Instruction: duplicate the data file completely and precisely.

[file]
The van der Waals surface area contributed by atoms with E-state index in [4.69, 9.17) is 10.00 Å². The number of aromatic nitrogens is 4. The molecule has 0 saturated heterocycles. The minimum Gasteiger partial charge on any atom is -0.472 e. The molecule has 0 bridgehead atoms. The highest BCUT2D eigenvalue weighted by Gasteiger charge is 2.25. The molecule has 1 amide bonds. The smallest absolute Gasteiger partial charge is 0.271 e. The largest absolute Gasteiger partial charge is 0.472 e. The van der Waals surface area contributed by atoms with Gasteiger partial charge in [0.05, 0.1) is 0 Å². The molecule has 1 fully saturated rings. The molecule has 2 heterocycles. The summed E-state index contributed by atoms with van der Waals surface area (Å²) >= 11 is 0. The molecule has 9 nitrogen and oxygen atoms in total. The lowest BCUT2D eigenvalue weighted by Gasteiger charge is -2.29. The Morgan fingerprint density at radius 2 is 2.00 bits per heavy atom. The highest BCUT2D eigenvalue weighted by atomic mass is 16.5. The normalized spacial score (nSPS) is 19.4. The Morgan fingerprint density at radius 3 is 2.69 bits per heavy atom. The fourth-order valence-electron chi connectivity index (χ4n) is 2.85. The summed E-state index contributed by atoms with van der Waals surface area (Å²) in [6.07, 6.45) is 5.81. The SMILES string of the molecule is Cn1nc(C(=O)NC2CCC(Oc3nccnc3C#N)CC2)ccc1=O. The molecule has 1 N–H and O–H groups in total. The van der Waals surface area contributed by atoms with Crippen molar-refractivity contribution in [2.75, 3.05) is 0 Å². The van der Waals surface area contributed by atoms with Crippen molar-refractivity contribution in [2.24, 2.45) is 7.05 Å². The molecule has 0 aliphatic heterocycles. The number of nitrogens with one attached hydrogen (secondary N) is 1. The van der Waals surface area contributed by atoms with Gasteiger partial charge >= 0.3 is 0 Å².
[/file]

The van der Waals surface area contributed by atoms with E-state index in [4.69, 9.17) is 10.00 Å². The number of aromatic nitrogens is 4. The molecule has 0 saturated heterocycles. The minimum Gasteiger partial charge on any atom is -0.472 e. The molecule has 0 bridgehead atoms. The highest BCUT2D eigenvalue weighted by Gasteiger charge is 2.25. The molecule has 1 amide bonds. The smallest absolute Gasteiger partial charge is 0.271 e. The largest absolute Gasteiger partial charge is 0.472 e. The van der Waals surface area contributed by atoms with Gasteiger partial charge in [0.05, 0.1) is 0 Å². The molecule has 1 fully saturated rings. The molecule has 2 heterocycles. The summed E-state index contributed by atoms with van der Waals surface area (Å²) >= 11 is 0. The molecule has 9 nitrogen and oxygen atoms in total. The lowest BCUT2D eigenvalue weighted by Gasteiger charge is -2.29. The Morgan fingerprint density at radius 2 is 2.00 bits per heavy atom. The highest BCUT2D eigenvalue weighted by atomic mass is 16.5. The normalized spacial score (nSPS) is 19.4. The Morgan fingerprint density at radius 3 is 2.69 bits per heavy atom. The fourth-order valence-electron chi connectivity index (χ4n) is 2.85. The summed E-state index contributed by atoms with van der Waals surface area (Å²) in [6.07, 6.45) is 5.81. The SMILES string of the molecule is Cn1nc(C(=O)NC2CCC(Oc3nccnc3C#N)CC2)ccc1=O. The molecule has 1 N–H and O–H groups in total. The van der Waals surface area contributed by atoms with Crippen molar-refractivity contribution in [2.75, 3.05) is 0 Å². The van der Waals surface area contributed by atoms with Crippen molar-refractivity contribution in [2.24, 2.45) is 7.05 Å². The molecule has 0 aliphatic heterocycles. The number of nitrogens with one attached hydrogen (secondary N) is 1. The van der Waals surface area contributed by atoms with Gasteiger partial charge >= 0.3 is 0 Å².